PECS Communication Book:

photo (123)

Fast forward to the present….. Nick has been unsettled.  He is expressing it by shoving us away.  It’s like he is saying, “Hey, I am 19 years old and coming into adult age.  Back the F#&K off!”  Nick had two serious meltdowns in the past week.  Each seemed to come out of nowhere.  But there is always something brewing inside. You just have to back track and figure out what might have been the trigger(s) to set him off.

Portrait of an Autism Meltdown: The Scenario, Triggers and Outcome

(Also known as the ABC’s: Antecedent-Behavior-Consequence) Here’s a sample form used to work on a Behavior Support Plan………

IMG01

Timeline of Nick’s Meltdown

A=Antecedents:

*Routine is off the past couple of weeks Nick’s Dad had shoulder surgery=added stress around the house.

*Nick has a runny nose and woke up way too early.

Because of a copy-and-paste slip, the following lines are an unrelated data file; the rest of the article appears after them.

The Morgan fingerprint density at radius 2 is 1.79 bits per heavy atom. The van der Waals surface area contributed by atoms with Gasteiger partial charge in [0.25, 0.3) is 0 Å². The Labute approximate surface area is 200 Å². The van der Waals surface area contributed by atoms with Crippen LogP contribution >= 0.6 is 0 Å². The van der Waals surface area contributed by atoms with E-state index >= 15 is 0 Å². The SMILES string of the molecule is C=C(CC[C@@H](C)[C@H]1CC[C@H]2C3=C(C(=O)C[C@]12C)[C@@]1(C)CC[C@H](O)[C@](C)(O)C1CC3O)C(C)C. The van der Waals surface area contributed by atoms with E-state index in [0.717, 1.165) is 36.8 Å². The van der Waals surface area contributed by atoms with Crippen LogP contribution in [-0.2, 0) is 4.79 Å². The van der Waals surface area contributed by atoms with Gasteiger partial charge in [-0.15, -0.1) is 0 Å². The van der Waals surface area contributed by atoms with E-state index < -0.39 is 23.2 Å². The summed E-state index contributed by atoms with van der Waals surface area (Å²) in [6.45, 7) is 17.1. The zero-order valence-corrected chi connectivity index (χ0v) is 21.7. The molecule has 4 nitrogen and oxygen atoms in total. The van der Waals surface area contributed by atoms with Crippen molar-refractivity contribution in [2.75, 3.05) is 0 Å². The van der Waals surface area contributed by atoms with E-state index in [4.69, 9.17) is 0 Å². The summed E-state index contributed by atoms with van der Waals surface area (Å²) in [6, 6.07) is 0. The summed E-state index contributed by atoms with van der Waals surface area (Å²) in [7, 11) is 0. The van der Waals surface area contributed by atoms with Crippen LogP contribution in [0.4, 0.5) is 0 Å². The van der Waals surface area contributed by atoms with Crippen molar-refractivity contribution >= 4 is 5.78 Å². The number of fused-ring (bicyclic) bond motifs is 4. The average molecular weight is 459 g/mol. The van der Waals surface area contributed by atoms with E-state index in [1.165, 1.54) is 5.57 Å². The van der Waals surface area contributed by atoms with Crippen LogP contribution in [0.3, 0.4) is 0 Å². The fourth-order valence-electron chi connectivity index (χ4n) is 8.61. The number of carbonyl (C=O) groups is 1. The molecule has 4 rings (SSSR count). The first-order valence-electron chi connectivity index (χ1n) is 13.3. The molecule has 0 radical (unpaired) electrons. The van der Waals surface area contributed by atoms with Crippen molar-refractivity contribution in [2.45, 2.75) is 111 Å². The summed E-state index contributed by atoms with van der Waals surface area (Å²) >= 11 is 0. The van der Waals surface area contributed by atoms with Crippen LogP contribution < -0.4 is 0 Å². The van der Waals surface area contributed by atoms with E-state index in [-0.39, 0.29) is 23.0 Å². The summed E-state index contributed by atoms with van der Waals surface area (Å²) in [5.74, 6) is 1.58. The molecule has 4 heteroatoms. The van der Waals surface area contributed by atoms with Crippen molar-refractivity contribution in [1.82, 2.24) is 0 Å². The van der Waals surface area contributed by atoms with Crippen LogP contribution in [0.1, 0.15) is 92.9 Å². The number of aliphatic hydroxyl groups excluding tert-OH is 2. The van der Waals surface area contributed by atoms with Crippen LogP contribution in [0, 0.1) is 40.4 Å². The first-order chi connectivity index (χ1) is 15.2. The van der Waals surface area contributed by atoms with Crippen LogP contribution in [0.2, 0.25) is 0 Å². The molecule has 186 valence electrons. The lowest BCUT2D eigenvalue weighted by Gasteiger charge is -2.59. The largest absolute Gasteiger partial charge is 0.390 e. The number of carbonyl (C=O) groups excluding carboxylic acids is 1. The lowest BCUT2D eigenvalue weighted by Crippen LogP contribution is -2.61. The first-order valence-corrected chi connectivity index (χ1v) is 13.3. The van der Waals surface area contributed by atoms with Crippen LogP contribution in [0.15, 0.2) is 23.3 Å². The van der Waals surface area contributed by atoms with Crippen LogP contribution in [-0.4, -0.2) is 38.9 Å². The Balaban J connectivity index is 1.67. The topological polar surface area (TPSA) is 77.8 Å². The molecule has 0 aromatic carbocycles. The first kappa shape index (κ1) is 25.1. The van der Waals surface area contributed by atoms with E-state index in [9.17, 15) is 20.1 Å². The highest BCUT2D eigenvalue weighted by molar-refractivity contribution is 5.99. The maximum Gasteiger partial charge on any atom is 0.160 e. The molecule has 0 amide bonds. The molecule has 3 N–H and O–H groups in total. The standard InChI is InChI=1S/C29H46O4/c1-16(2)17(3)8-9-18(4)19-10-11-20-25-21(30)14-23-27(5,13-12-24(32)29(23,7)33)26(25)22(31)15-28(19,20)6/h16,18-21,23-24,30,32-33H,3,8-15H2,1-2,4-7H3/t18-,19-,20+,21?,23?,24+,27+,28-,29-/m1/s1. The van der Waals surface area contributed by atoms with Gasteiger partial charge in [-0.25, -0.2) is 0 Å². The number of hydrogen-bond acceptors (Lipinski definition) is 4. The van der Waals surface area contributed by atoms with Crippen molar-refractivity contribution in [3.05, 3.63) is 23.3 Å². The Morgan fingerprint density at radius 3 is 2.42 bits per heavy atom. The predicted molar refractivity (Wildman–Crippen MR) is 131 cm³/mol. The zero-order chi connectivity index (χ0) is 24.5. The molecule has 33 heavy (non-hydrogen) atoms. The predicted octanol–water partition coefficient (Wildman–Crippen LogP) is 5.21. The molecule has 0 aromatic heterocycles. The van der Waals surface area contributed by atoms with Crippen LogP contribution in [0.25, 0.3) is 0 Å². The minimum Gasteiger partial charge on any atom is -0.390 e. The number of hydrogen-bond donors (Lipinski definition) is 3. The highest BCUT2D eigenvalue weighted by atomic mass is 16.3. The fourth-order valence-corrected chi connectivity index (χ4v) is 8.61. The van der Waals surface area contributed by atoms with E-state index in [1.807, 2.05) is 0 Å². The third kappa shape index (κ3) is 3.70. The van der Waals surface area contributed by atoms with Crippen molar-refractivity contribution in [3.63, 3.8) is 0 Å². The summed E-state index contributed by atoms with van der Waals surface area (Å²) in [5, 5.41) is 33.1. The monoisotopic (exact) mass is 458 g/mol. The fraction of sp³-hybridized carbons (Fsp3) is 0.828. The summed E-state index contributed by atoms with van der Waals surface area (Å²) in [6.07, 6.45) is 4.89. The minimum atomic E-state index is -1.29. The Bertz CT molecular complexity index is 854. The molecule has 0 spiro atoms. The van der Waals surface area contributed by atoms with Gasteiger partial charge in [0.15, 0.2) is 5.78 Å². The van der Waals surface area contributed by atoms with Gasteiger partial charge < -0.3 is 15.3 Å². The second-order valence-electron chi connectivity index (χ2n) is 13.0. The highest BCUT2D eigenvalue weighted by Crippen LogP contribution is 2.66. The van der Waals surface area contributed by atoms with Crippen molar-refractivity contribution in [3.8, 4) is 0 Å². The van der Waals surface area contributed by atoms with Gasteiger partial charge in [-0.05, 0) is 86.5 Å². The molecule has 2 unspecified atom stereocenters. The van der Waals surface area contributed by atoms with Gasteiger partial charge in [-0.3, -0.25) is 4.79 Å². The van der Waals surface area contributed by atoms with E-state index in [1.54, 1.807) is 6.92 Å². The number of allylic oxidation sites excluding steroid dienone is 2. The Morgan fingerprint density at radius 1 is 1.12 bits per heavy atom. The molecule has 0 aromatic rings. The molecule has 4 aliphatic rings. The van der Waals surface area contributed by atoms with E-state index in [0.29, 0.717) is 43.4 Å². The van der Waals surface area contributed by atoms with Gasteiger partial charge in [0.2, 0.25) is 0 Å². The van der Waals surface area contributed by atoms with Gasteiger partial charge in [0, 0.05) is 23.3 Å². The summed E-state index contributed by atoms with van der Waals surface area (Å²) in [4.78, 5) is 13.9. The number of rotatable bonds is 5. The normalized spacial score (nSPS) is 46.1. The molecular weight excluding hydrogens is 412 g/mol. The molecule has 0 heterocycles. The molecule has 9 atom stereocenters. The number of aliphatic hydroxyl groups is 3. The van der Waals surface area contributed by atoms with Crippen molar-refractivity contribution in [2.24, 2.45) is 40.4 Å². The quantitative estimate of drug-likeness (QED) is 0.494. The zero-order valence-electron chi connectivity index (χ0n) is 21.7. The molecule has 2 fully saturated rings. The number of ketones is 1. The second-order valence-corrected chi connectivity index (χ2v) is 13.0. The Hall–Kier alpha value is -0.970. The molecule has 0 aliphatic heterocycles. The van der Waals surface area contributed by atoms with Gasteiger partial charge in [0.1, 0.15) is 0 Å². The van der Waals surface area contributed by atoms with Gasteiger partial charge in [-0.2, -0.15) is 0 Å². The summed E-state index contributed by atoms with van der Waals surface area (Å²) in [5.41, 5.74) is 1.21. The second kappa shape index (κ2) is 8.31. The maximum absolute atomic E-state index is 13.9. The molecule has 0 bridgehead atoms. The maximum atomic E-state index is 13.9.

*Dinner at Nick’s Aunt & Uncle’s recently purchased home-new environment

*Al pulls into his brother’s driveway and has to back up a few times.  Nick hates it when you pull in and then have back up.  He thinks you aren’t going to stay so he panics, bangs on the window, pinches his cheeks and yells loudly.

*Nick’s bored and no one is paying attention to him.  He looks to stir things up. He sits down on the couch with his iPod, but doesn’t last there long.  He finds my purse and empties the contents it down the stairs. Then, he bonks poor Cali on the head with the can of tennis balls he is stimming on.

Poor Cali, retreats to the kitchen…….

IMG01 (2)

*Aunt Ali makes Nick’s favorite pasta dish, and has bought his favorite dessert. 🙂

little debbie cakes

*Oh no, I realize that once the Little Debbies are introduced Nick’s going to make a bee line to the shower. That’s his routine.